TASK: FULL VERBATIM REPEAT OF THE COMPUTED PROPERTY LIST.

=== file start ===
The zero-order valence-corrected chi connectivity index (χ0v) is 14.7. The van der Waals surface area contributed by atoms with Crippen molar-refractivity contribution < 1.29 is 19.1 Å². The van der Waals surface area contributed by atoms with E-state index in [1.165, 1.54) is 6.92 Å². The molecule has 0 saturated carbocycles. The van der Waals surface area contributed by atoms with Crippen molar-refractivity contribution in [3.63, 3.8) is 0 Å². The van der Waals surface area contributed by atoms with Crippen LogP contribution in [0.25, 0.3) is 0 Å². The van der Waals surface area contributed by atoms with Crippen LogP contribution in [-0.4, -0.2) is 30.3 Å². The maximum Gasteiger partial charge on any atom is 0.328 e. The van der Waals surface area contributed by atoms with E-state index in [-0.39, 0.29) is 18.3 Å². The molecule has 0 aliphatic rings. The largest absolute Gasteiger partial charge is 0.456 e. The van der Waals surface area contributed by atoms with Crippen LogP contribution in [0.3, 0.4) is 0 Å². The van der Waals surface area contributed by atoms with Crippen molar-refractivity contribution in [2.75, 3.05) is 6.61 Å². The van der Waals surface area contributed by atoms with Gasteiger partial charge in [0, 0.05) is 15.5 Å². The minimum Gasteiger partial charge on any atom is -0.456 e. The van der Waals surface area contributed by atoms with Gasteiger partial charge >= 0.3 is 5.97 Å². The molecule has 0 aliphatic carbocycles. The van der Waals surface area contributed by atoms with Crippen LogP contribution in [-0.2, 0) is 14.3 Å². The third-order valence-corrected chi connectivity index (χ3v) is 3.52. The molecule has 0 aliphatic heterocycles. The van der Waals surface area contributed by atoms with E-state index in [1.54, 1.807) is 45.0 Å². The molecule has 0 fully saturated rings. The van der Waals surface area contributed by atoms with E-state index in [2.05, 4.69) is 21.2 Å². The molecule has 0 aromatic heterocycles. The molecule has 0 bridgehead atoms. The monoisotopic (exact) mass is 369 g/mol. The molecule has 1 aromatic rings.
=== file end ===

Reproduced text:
The zero-order valence-corrected chi connectivity index (χ0v) is 14.7. The van der Waals surface area contributed by atoms with Crippen molar-refractivity contribution < 1.29 is 19.1 Å². The van der Waals surface area contributed by atoms with E-state index in [1.165, 1.54) is 6.92 Å². The molecule has 0 saturated carbocycles. The van der Waals surface area contributed by atoms with Crippen molar-refractivity contribution in [3.63, 3.8) is 0 Å². The van der Waals surface area contributed by atoms with Crippen LogP contribution in [0.25, 0.3) is 0 Å². The van der Waals surface area contributed by atoms with Crippen LogP contribution in [-0.4, -0.2) is 30.3 Å². The maximum Gasteiger partial charge on any atom is 0.328 e. The van der Waals surface area contributed by atoms with E-state index in [-0.39, 0.29) is 18.3 Å². The molecule has 0 aliphatic rings. The largest absolute Gasteiger partial charge is 0.456 e. The van der Waals surface area contributed by atoms with Crippen LogP contribution in [0.3, 0.4) is 0 Å². The van der Waals surface area contributed by atoms with Crippen molar-refractivity contribution in [2.75, 3.05) is 6.61 Å². The van der Waals surface area contributed by atoms with Gasteiger partial charge in [0, 0.05) is 15.5 Å². The minimum Gasteiger partial charge on any atom is -0.456 e. The van der Waals surface area contributed by atoms with Gasteiger partial charge >= 0.3 is 5.97 Å². The molecule has 0 aliphatic carbocycles. The van der Waals surface area contributed by atoms with Crippen LogP contribution in [-0.2, 0) is 14.3 Å². The third-order valence-corrected chi connectivity index (χ3v) is 3.52. The molecule has 0 aliphatic heterocycles. The van der Waals surface area contributed by atoms with E-state index in [1.54, 1.807) is 45.0 Å². The molecule has 0 fully saturated rings. The van der Waals surface area contributed by atoms with E-state index in [2.05, 4.69) is 21.2 Å². The molecule has 0 aromatic heterocycles. The molecule has 0 bridgehead atoms. The monoisotopic (exact) mass is 369 g/mol. The molecule has 1 aromatic rings.